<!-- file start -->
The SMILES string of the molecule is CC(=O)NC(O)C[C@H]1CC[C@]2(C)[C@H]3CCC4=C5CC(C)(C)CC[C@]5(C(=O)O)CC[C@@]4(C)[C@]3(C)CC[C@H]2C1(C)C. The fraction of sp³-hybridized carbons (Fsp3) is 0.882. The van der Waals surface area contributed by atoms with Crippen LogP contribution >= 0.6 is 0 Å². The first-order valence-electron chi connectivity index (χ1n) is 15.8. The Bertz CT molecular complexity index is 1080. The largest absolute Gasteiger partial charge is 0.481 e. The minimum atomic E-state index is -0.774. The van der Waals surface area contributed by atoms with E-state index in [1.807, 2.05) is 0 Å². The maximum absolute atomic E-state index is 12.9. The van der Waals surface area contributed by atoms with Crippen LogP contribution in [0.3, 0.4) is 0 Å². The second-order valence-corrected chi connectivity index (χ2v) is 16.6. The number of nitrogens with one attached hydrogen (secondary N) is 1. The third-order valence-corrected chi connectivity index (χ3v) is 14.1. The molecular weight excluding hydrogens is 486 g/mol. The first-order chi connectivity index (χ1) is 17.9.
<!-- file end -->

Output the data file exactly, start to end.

The SMILES string of the molecule is CC(=O)NC(O)C[C@H]1CC[C@]2(C)[C@H]3CCC4=C5CC(C)(C)CC[C@]5(C(=O)O)CC[C@@]4(C)[C@]3(C)CC[C@H]2C1(C)C. The fraction of sp³-hybridized carbons (Fsp3) is 0.882. The van der Waals surface area contributed by atoms with Crippen LogP contribution >= 0.6 is 0 Å². The first-order valence-electron chi connectivity index (χ1n) is 15.8. The Bertz CT molecular complexity index is 1080. The largest absolute Gasteiger partial charge is 0.481 e. The minimum atomic E-state index is -0.774. The van der Waals surface area contributed by atoms with E-state index in [1.807, 2.05) is 0 Å². The maximum absolute atomic E-state index is 12.9. The van der Waals surface area contributed by atoms with Crippen LogP contribution in [0.3, 0.4) is 0 Å². The second-order valence-corrected chi connectivity index (χ2v) is 16.6. The number of nitrogens with one attached hydrogen (secondary N) is 1. The third-order valence-corrected chi connectivity index (χ3v) is 14.1. The molecular weight excluding hydrogens is 486 g/mol. The first-order chi connectivity index (χ1) is 17.9.